All four lenses have a purpose and place in a “healthy” diet, so to speak. As the 35mm f/1.8 lens is still new in the line-up, its exact place is still being determined. I have used it to take a lot of self-shots, both with and without the tripod and remote control tools. When held out at arms length and aimed at self, the 35mm focal length tends to make getting the distance right a bit tricky. But such is the way with fixed-length lenses, I suppose.
The macro, 90mm lens is also being somewhat difficult, but for different reasons. Macro photography is a very difficult thing. Keeping the fine details of a given subject in focus, whilst retaining sufficient difference between focal point and blurring point, is a very tricky juggling act. Macro photography on a DSLR is a very different thing to macro photography on a point-and-shoot, irrespective of how “advanced” that point-and-shoot might well be. That difference opens up a lot of possibilities and ideas, but it also means that the possibility for fukk-ups is far greater. A focal length of 90mm and an f-stop of 2.8 means it is a good deal more difficult than I had hoped to get the damned thing to take what I consider to be a good shot of the subjects I have in mind.
The short range lens, the 18 to 55mm lens, is great for crowd shots. The f-stop values it allows make lighting a challenging concern, but being able to set focal length to 18mm means that one has to stand a long way to my side, especially if they are any further than about four feet away, to get out of frame. The main difficulty with this lens is that an f-stop between 3.5 and 5.6 means that if I am shooting indoors or in conditions other than bright daylight, I need a lot of external light in order to get a good dynamic range in the picture.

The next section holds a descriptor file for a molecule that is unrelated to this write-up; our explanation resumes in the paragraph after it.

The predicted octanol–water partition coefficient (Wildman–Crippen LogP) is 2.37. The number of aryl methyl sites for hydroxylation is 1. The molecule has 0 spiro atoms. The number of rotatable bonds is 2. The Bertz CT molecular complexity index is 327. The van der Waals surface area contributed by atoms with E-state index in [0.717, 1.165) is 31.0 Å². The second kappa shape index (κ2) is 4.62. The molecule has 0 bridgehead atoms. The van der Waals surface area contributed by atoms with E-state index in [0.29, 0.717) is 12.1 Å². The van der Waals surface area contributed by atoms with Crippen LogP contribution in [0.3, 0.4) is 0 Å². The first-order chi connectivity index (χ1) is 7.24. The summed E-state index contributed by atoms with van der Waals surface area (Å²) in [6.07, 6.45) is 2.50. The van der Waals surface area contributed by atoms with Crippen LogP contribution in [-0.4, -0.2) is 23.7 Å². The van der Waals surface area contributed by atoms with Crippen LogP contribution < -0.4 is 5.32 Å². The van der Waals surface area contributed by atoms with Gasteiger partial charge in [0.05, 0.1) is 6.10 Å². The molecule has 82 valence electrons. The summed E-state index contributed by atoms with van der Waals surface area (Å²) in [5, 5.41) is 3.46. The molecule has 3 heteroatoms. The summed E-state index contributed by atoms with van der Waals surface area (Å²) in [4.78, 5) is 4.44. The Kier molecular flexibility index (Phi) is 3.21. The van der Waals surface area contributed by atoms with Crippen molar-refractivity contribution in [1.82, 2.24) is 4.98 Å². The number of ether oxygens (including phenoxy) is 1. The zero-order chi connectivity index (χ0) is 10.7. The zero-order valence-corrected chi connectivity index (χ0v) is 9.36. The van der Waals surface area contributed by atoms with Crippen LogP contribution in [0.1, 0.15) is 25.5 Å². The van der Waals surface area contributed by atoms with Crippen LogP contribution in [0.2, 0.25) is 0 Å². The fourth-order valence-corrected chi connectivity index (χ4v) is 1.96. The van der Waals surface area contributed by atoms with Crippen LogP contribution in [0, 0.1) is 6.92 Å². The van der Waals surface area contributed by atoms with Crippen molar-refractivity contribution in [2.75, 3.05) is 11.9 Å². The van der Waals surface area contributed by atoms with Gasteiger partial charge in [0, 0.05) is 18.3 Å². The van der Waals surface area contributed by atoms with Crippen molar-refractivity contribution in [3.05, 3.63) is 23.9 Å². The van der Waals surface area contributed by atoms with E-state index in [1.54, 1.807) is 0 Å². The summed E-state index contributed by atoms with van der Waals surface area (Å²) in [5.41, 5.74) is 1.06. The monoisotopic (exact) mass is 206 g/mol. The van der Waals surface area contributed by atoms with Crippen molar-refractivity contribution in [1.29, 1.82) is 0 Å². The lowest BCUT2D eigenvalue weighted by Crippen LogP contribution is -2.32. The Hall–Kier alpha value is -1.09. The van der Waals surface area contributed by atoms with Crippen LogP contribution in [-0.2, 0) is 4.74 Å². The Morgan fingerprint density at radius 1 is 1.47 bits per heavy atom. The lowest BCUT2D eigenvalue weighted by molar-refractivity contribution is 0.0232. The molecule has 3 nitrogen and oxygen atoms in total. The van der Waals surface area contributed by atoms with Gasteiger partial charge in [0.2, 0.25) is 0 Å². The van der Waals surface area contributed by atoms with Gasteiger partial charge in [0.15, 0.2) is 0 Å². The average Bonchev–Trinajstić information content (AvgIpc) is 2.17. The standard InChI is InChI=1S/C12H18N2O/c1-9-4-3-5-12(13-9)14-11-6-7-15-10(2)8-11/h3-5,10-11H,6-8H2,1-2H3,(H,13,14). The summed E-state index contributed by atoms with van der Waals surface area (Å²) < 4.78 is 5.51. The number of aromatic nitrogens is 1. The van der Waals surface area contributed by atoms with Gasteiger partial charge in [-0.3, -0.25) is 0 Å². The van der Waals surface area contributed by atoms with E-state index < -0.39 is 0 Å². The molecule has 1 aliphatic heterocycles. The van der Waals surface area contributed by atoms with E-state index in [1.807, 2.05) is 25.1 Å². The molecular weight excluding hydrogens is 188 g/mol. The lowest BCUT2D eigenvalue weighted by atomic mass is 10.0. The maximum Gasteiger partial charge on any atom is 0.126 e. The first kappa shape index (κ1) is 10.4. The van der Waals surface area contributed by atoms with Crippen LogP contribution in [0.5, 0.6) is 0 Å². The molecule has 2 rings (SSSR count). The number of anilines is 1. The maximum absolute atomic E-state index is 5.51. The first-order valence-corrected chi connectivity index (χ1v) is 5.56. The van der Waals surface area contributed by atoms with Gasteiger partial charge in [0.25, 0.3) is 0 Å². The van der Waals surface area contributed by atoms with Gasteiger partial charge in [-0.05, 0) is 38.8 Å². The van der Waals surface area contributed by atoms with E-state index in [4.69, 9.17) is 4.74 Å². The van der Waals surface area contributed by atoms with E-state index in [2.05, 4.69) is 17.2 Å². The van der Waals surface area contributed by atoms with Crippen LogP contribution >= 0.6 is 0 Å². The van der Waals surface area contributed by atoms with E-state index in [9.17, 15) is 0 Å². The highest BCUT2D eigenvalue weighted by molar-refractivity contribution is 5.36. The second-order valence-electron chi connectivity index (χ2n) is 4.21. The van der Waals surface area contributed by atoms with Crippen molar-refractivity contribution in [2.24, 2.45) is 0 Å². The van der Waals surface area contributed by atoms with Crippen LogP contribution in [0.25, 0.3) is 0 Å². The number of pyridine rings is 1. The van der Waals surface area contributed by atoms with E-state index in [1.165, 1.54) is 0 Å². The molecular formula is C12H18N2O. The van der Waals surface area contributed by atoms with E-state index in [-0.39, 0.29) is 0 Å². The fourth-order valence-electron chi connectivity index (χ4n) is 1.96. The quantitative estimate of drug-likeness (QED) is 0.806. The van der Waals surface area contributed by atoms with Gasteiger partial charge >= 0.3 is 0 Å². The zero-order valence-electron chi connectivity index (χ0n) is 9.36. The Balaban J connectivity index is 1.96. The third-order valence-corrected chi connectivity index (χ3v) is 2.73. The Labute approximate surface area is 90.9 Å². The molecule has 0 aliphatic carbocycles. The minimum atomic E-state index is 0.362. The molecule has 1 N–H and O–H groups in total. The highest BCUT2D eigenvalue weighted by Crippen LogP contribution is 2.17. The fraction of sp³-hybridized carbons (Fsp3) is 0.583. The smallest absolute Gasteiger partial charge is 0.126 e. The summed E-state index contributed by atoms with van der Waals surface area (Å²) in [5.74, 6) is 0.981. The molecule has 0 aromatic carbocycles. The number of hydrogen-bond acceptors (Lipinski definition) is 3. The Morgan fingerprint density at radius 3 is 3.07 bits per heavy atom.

The same limits apply to the 55 to 300mm lens. When evening turns to night, only a good flash can really help produce a shot with sufficient detail to make making a print worth the bother. The main advantage with that lens is that a 300mm focal length allows one to take pictures of subjects from a great distance. In my collections, I have so many shots of ducks that a conservative estimate of how much disc space I have devoted to this fine species of Avian would be in the realm of sixty-five gigabytes.